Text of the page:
Nothing is ever lost. If you have moved over vast territories and dared to love silly things, you will have learned even from the most primitive items collected and put aside in your life. From an ever-roaming curiosity in all the arts, from bad radio to good theatre, from nursery rhyme to symphony, from jungle compound to Kafka’s Castle, there is basic excellence to be winnowed out, truths found, kept, savored, and used on some later day. To be a child of one’s time is to do all these things.
- Title: Zen in the Art of Writing: Releasing the Creative Genius Inside You
- Author: Ray Bradbury
- Genre: Nonfiction — Writing
- Year: 1990 (1961 -86)
I’ll say from the start that the title and sub-title of this book is a turn-off. If, like me, you roll your eyes whenever a publisher sticks a hot buzz word on the cover of book, then seeing yet another self-help manual promising some mystical far-eastern secrets that will change your life* is an invitation to walk away. If the name ‘Ray Bradbury’ wasn’t on the cover, I would have done just that.
So, let’s talk about what this book actually is, rather than what it appears to be. It is not a unified manual on writing, but rather a collection of essays and other material from various points in Bradbury’s career. It is not an exploration of the practical or mechanical aspects of writing, for the most part, but instead reveals Bradbury’s own writing philosophy and uncontainable exuberance in an inspiring way. And it is not, really, about Zen at all — or say rather it includes Zen in a completely different way than any of those other ‘how-to’s’ that slap the word on the cover. Those books take Zen as their starting point, and see whatever process they are dissecting through its lens. Bradbury, who admits in the essay from which the title of the book was taken that he knew little at all about Zen, discusses writing through his own deep experience and reveals those truths he has arrived at the hard way — a few of which just happen to share some common threads with Zen thought. The important word on the cover of this book, then, is not ‘Zen,’ but ‘Bradbury.’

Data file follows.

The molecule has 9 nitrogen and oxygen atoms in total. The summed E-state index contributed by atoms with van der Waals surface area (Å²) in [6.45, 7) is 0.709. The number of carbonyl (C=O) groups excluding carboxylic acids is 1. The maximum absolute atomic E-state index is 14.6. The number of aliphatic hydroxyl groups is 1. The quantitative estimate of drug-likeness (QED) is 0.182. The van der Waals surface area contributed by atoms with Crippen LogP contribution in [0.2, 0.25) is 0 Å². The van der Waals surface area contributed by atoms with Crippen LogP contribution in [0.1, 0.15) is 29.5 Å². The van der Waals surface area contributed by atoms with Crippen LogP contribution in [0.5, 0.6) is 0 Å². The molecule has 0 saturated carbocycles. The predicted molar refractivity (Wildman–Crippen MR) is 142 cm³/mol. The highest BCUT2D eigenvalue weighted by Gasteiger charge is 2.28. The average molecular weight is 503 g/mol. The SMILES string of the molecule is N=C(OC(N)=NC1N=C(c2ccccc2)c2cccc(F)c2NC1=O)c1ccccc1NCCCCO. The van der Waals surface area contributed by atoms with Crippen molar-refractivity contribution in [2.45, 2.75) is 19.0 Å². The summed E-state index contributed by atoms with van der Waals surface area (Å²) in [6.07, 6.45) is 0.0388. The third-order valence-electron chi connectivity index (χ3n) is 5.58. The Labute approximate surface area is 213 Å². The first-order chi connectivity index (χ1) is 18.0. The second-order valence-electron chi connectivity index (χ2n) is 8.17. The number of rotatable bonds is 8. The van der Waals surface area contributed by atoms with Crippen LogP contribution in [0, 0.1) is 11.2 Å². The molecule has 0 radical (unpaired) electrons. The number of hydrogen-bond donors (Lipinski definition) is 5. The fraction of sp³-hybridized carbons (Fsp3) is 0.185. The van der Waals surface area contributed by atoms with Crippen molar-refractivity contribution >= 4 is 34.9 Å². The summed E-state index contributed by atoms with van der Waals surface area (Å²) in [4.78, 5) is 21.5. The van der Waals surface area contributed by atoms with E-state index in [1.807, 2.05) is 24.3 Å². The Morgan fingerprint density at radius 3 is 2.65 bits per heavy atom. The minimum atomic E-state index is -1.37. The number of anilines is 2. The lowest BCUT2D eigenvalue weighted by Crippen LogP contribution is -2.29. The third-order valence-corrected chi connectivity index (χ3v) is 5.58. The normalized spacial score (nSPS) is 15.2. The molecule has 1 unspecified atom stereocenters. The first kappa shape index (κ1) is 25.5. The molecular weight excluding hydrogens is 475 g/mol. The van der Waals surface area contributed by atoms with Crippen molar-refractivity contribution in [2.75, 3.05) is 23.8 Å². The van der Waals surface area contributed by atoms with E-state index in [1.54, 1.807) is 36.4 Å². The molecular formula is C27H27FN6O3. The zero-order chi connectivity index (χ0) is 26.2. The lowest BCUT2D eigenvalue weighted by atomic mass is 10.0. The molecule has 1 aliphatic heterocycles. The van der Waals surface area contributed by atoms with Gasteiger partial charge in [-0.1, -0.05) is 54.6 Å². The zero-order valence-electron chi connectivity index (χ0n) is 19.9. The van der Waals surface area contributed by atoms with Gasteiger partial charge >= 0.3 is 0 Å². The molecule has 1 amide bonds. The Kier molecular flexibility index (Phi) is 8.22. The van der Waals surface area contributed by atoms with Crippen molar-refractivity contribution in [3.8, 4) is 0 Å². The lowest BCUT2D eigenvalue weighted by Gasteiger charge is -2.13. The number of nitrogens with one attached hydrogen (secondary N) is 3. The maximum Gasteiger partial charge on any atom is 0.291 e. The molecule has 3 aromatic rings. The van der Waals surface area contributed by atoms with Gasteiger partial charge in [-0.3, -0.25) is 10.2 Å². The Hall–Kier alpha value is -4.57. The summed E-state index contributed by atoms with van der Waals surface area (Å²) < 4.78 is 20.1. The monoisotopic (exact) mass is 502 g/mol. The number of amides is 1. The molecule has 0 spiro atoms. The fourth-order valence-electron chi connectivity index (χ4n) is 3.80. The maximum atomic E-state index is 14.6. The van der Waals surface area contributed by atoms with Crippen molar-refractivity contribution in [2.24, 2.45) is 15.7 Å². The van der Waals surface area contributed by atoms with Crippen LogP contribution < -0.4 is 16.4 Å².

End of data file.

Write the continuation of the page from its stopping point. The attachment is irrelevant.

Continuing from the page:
The book opens with ‘The Joy of Writing,’ which would have been a far more appropriate title for a book about writing from Ray Bradbury — a man whose passion and love for the craft is positively electric. It is an essay about enthusiasm, about the need to explore what you really care about in your work — both that which irritates and that which inspires you. Bradbury describes how giving your character one of your own strongly held beliefs and turning him loose is a great way to find a story worth telling, a story only you can tell. Such a technique is best done in a white heat of passion; as Bradbury says take today to explode, for tomorrow you can always pour cold critical water on the hot coals of your first draft.
‘Run Fast, Stand Still’ is perhaps the most interesting of the essays from a practical standpoint. Bradbury ruminates further on his somewhat Zenlike approach to a first draft — by putting things down on paper faster than your critical mind can keep up with you will arrive at a truer piece of self-expression, one more authentically yours. As a child and young man, Bradbury imitated all his favorite authors, Poe, Burroughs, Dickens, Lovecraft, and Wells, and it wasn’t until he wrote honestly about his own experiences that he found his voice. One way to get in touch with his own voice was to write in a headlong burst of enthusiasm.